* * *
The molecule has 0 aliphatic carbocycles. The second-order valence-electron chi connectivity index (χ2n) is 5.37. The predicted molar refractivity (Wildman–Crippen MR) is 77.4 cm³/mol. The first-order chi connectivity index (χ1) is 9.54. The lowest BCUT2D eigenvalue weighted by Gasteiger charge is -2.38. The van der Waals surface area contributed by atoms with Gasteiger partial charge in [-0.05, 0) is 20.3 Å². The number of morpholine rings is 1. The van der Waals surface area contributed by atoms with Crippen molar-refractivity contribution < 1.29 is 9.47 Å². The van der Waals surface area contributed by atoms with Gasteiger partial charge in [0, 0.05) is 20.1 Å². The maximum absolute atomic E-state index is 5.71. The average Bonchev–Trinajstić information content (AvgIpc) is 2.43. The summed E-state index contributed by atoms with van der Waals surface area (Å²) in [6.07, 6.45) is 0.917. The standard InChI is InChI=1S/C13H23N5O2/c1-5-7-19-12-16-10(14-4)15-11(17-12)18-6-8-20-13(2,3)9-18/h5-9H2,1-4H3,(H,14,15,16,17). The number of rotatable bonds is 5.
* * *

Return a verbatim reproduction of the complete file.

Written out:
The molecule has 0 aliphatic carbocycles. The second-order valence-electron chi connectivity index (χ2n) is 5.37. The predicted molar refractivity (Wildman–Crippen MR) is 77.4 cm³/mol. The first-order chi connectivity index (χ1) is 9.54. The lowest BCUT2D eigenvalue weighted by Gasteiger charge is -2.38. The van der Waals surface area contributed by atoms with Gasteiger partial charge in [-0.05, 0) is 20.3 Å². The number of morpholine rings is 1. The van der Waals surface area contributed by atoms with Crippen molar-refractivity contribution < 1.29 is 9.47 Å². The van der Waals surface area contributed by atoms with Gasteiger partial charge in [0, 0.05) is 20.1 Å². The maximum absolute atomic E-state index is 5.71. The average Bonchev–Trinajstić information content (AvgIpc) is 2.43. The summed E-state index contributed by atoms with van der Waals surface area (Å²) in [6.07, 6.45) is 0.917. The standard InChI is InChI=1S/C13H23N5O2/c1-5-7-19-12-16-10(14-4)15-11(17-12)18-6-8-20-13(2,3)9-18/h5-9H2,1-4H3,(H,14,15,16,17). The number of rotatable bonds is 5.